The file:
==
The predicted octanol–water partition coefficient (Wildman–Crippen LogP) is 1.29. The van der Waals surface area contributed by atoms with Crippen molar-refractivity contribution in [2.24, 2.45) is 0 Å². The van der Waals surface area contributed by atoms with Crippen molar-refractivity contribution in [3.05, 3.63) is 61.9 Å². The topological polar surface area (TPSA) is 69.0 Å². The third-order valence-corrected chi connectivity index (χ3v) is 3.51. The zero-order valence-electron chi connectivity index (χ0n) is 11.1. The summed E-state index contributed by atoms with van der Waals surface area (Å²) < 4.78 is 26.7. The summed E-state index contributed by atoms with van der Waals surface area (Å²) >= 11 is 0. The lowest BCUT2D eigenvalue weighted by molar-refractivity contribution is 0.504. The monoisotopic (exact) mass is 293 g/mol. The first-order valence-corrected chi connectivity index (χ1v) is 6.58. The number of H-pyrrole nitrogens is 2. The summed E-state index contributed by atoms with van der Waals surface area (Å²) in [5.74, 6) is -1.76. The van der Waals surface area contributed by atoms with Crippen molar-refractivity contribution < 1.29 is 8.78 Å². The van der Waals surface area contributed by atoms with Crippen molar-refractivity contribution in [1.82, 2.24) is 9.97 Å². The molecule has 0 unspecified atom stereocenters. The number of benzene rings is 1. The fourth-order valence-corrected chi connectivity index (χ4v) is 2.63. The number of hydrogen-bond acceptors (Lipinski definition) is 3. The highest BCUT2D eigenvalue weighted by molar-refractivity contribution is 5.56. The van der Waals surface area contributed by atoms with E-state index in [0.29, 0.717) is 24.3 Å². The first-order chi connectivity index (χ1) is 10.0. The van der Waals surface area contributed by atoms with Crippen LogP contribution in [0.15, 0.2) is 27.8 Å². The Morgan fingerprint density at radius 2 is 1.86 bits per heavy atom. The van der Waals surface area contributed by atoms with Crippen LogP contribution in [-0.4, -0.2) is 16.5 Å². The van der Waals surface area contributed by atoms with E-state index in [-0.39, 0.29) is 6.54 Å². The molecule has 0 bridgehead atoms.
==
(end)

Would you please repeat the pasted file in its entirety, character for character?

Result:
The predicted octanol–water partition coefficient (Wildman–Crippen LogP) is 1.29. The van der Waals surface area contributed by atoms with Crippen molar-refractivity contribution in [2.24, 2.45) is 0 Å². The van der Waals surface area contributed by atoms with Crippen molar-refractivity contribution in [3.05, 3.63) is 61.9 Å². The topological polar surface area (TPSA) is 69.0 Å². The third-order valence-corrected chi connectivity index (χ3v) is 3.51. The zero-order valence-electron chi connectivity index (χ0n) is 11.1. The summed E-state index contributed by atoms with van der Waals surface area (Å²) < 4.78 is 26.7. The summed E-state index contributed by atoms with van der Waals surface area (Å²) >= 11 is 0. The lowest BCUT2D eigenvalue weighted by molar-refractivity contribution is 0.504. The monoisotopic (exact) mass is 293 g/mol. The first-order valence-corrected chi connectivity index (χ1v) is 6.58. The number of H-pyrrole nitrogens is 2. The summed E-state index contributed by atoms with van der Waals surface area (Å²) in [5.74, 6) is -1.76. The van der Waals surface area contributed by atoms with Crippen molar-refractivity contribution < 1.29 is 8.78 Å². The van der Waals surface area contributed by atoms with Crippen molar-refractivity contribution in [1.82, 2.24) is 9.97 Å². The molecule has 0 unspecified atom stereocenters. The number of benzene rings is 1. The fourth-order valence-corrected chi connectivity index (χ4v) is 2.63. The number of hydrogen-bond acceptors (Lipinski definition) is 3. The highest BCUT2D eigenvalue weighted by molar-refractivity contribution is 5.56. The van der Waals surface area contributed by atoms with E-state index in [0.29, 0.717) is 24.3 Å². The first-order chi connectivity index (χ1) is 10.0. The van der Waals surface area contributed by atoms with Crippen LogP contribution in [0.15, 0.2) is 27.8 Å². The Morgan fingerprint density at radius 2 is 1.86 bits per heavy atom. The van der Waals surface area contributed by atoms with Crippen LogP contribution in [-0.4, -0.2) is 16.5 Å². The van der Waals surface area contributed by atoms with E-state index in [-0.39, 0.29) is 6.54 Å². The molecule has 0 bridgehead atoms.